It's been well more than a decade since General Motors'
Call me a reactionary Fool, but I don't like it. Not one bit. When I think "Chevy," I think "trucks." Big honkin' trucks with long, straight lines. Steel trucks with bright chrome bumpers. But when I think "revolution," I think futuristic spaceship-mobiles such as the Honda
I know, I know, "you can't stop the revolution." Change is everywhere, and Chevy has decided that its old tagline has worn out its usefulness and needs to give way to the new one (which had its first trial balloon late last year). It fits better in the era of automobiles outfitted like NATO command tanks, loaded with every gadget from DVD players to GPS to OnStar. Still, in a sea of shifting automobiles, it used to be you could rely on Chevy as the constant, the proverbial rock -- why, Chevy said so itself. Its trucks were dependable, reasonably affordable, and profitable to their maker to boot.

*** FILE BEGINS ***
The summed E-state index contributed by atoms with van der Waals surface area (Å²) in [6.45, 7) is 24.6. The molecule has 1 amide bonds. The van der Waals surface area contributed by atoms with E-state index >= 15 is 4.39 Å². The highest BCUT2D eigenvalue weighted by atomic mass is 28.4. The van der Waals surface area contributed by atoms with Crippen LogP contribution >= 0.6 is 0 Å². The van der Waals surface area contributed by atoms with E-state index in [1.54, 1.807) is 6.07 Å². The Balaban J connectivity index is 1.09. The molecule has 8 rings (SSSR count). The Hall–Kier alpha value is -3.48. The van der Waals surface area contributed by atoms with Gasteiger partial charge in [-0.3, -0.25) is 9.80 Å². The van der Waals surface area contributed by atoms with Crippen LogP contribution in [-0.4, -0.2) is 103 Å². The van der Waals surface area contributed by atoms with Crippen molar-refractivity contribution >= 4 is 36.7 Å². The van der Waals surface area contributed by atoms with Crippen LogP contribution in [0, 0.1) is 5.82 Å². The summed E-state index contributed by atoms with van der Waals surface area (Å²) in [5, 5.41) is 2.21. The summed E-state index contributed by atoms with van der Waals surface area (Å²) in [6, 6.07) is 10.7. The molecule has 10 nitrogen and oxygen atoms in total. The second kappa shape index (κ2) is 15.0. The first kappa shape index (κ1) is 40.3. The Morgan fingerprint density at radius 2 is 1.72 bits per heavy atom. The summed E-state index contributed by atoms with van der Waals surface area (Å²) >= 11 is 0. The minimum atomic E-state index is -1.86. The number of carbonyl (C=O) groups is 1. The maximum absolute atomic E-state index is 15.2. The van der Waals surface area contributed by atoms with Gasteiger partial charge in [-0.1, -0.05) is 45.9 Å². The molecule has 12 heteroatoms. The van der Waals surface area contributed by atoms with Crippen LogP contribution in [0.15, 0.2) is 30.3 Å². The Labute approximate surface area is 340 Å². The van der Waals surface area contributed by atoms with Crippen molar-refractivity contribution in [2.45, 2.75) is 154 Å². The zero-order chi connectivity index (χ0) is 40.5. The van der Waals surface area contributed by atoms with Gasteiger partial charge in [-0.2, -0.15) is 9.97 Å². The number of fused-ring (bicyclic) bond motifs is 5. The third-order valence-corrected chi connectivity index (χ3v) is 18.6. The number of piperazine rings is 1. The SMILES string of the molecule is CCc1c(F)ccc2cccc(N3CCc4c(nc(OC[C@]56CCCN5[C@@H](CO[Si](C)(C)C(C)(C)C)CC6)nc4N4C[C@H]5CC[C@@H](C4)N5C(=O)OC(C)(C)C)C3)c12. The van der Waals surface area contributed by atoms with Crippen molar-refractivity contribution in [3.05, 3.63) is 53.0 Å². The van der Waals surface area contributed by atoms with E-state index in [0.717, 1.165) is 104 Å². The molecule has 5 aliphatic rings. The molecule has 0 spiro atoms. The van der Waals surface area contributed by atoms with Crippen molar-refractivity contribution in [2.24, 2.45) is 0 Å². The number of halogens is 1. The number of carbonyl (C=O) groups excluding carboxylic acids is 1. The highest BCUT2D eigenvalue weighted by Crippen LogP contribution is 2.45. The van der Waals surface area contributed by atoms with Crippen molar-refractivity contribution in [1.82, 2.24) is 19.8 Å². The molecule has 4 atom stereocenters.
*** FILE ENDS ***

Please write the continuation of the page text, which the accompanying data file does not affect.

But this Friday, Chevy's rocklike identity gets dropped in the river, and for that, this Fool will grieve. Chevy will become a whiz-bang revolutionary, symbolized most illustratively in its Chevrolet SSR -- a beautiful machine, admittedly, but one that seems caught in a post-revolutionary crisis of identity, unsure whether it is a convertible, an SUV, or a pickup -- selling in the low $40,000s.
You want to give us a revolution, Chevy? How about stripping out the fanny-hugging leather bucket seats, the 5-CD changer, the XM Satellite Radio
Fool contributor Rich Smith owns no shares in any company mentioned in this article. He drives a 1998 Chevy S-10 stick shift with chrome bumpers and still mourns the passage of his '69 GMC Custom full-size.